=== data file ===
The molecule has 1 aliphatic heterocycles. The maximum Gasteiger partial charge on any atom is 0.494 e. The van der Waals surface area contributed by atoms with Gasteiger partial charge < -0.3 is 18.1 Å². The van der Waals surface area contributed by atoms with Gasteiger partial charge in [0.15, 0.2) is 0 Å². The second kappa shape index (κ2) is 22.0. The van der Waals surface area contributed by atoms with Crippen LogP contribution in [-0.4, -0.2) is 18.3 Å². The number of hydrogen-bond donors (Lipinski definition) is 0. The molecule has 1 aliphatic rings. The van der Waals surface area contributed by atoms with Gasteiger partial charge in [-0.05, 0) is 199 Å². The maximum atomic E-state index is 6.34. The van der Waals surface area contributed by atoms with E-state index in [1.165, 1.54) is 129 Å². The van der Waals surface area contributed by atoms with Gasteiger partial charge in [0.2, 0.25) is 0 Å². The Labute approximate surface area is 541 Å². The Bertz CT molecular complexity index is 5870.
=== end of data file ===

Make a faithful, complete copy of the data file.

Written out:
The molecule has 1 aliphatic heterocycles. The maximum Gasteiger partial charge on any atom is 0.494 e. The van der Waals surface area contributed by atoms with Gasteiger partial charge < -0.3 is 18.1 Å². The van der Waals surface area contributed by atoms with Gasteiger partial charge in [0.15, 0.2) is 0 Å². The second kappa shape index (κ2) is 22.0. The van der Waals surface area contributed by atoms with Crippen LogP contribution in [-0.4, -0.2) is 18.3 Å². The number of hydrogen-bond donors (Lipinski definition) is 0. The molecule has 1 aliphatic rings. The van der Waals surface area contributed by atoms with Gasteiger partial charge in [-0.05, 0) is 199 Å². The maximum atomic E-state index is 6.34. The van der Waals surface area contributed by atoms with E-state index in [1.165, 1.54) is 129 Å². The van der Waals surface area contributed by atoms with Gasteiger partial charge in [0.2, 0.25) is 0 Å². The Labute approximate surface area is 541 Å². The Bertz CT molecular complexity index is 5870.